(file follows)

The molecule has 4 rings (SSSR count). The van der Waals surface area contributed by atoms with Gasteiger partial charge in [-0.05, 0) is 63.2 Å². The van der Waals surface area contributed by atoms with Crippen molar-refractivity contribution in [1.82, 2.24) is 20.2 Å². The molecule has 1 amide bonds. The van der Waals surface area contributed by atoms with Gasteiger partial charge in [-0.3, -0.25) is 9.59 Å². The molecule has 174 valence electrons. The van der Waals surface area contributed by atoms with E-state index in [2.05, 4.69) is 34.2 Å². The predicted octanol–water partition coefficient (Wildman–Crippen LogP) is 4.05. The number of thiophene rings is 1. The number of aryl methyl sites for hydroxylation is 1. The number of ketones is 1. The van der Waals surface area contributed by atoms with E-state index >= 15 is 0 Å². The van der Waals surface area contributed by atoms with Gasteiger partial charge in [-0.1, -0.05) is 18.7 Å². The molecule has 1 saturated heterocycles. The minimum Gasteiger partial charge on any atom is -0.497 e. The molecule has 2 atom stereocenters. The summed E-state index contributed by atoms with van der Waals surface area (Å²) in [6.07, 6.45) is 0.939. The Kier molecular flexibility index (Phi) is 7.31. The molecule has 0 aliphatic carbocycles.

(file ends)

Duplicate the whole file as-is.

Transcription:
The molecule has 4 rings (SSSR count). The van der Waals surface area contributed by atoms with Gasteiger partial charge in [-0.05, 0) is 63.2 Å². The van der Waals surface area contributed by atoms with Crippen molar-refractivity contribution in [1.82, 2.24) is 20.2 Å². The molecule has 1 amide bonds. The van der Waals surface area contributed by atoms with Gasteiger partial charge in [-0.3, -0.25) is 9.59 Å². The molecule has 174 valence electrons. The van der Waals surface area contributed by atoms with E-state index in [2.05, 4.69) is 34.2 Å². The predicted octanol–water partition coefficient (Wildman–Crippen LogP) is 4.05. The number of thiophene rings is 1. The number of aryl methyl sites for hydroxylation is 1. The number of ketones is 1. The van der Waals surface area contributed by atoms with E-state index >= 15 is 0 Å². The van der Waals surface area contributed by atoms with Gasteiger partial charge in [-0.1, -0.05) is 18.7 Å². The molecule has 1 saturated heterocycles. The minimum Gasteiger partial charge on any atom is -0.497 e. The molecule has 2 atom stereocenters. The summed E-state index contributed by atoms with van der Waals surface area (Å²) in [6.07, 6.45) is 0.939. The Kier molecular flexibility index (Phi) is 7.31. The molecule has 0 aliphatic carbocycles.